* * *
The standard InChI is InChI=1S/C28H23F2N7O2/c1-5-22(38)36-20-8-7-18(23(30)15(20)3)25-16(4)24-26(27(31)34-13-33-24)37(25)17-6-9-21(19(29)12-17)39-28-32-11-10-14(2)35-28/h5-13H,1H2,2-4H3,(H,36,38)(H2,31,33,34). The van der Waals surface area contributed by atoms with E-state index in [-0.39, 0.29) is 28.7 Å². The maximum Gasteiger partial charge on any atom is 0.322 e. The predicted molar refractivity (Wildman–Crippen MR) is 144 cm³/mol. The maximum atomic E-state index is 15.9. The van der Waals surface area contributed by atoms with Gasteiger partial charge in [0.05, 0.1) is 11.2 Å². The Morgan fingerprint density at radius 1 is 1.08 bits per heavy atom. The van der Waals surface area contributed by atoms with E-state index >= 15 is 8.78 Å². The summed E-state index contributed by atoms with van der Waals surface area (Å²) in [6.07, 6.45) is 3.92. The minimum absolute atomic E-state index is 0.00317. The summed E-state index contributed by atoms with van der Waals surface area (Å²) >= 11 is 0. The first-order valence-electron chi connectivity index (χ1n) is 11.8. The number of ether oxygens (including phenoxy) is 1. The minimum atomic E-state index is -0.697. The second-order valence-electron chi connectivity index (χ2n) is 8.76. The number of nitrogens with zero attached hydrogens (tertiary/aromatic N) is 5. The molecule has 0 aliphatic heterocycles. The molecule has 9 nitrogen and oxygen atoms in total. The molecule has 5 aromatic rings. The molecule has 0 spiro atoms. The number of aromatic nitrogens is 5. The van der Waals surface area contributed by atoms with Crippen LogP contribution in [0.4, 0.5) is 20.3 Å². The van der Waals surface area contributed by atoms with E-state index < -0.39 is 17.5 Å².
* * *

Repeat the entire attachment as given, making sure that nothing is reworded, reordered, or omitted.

The standard InChI is InChI=1S/C28H23F2N7O2/c1-5-22(38)36-20-8-7-18(23(30)15(20)3)25-16(4)24-26(27(31)34-13-33-24)37(25)17-6-9-21(19(29)12-17)39-28-32-11-10-14(2)35-28/h5-13H,1H2,2-4H3,(H,36,38)(H2,31,33,34). The van der Waals surface area contributed by atoms with E-state index in [-0.39, 0.29) is 28.7 Å². The maximum Gasteiger partial charge on any atom is 0.322 e. The predicted molar refractivity (Wildman–Crippen MR) is 144 cm³/mol. The maximum atomic E-state index is 15.9. The van der Waals surface area contributed by atoms with Gasteiger partial charge in [0.05, 0.1) is 11.2 Å². The Morgan fingerprint density at radius 1 is 1.08 bits per heavy atom. The van der Waals surface area contributed by atoms with E-state index >= 15 is 8.78 Å². The summed E-state index contributed by atoms with van der Waals surface area (Å²) in [6.07, 6.45) is 3.92. The minimum absolute atomic E-state index is 0.00317. The summed E-state index contributed by atoms with van der Waals surface area (Å²) >= 11 is 0. The first-order valence-electron chi connectivity index (χ1n) is 11.8. The number of ether oxygens (including phenoxy) is 1. The minimum atomic E-state index is -0.697. The second-order valence-electron chi connectivity index (χ2n) is 8.76. The number of nitrogens with zero attached hydrogens (tertiary/aromatic N) is 5. The molecule has 0 aliphatic heterocycles. The molecule has 9 nitrogen and oxygen atoms in total. The molecule has 5 aromatic rings. The molecule has 0 spiro atoms. The number of aromatic nitrogens is 5. The van der Waals surface area contributed by atoms with Crippen LogP contribution in [0.4, 0.5) is 20.3 Å². The van der Waals surface area contributed by atoms with E-state index < -0.39 is 17.5 Å².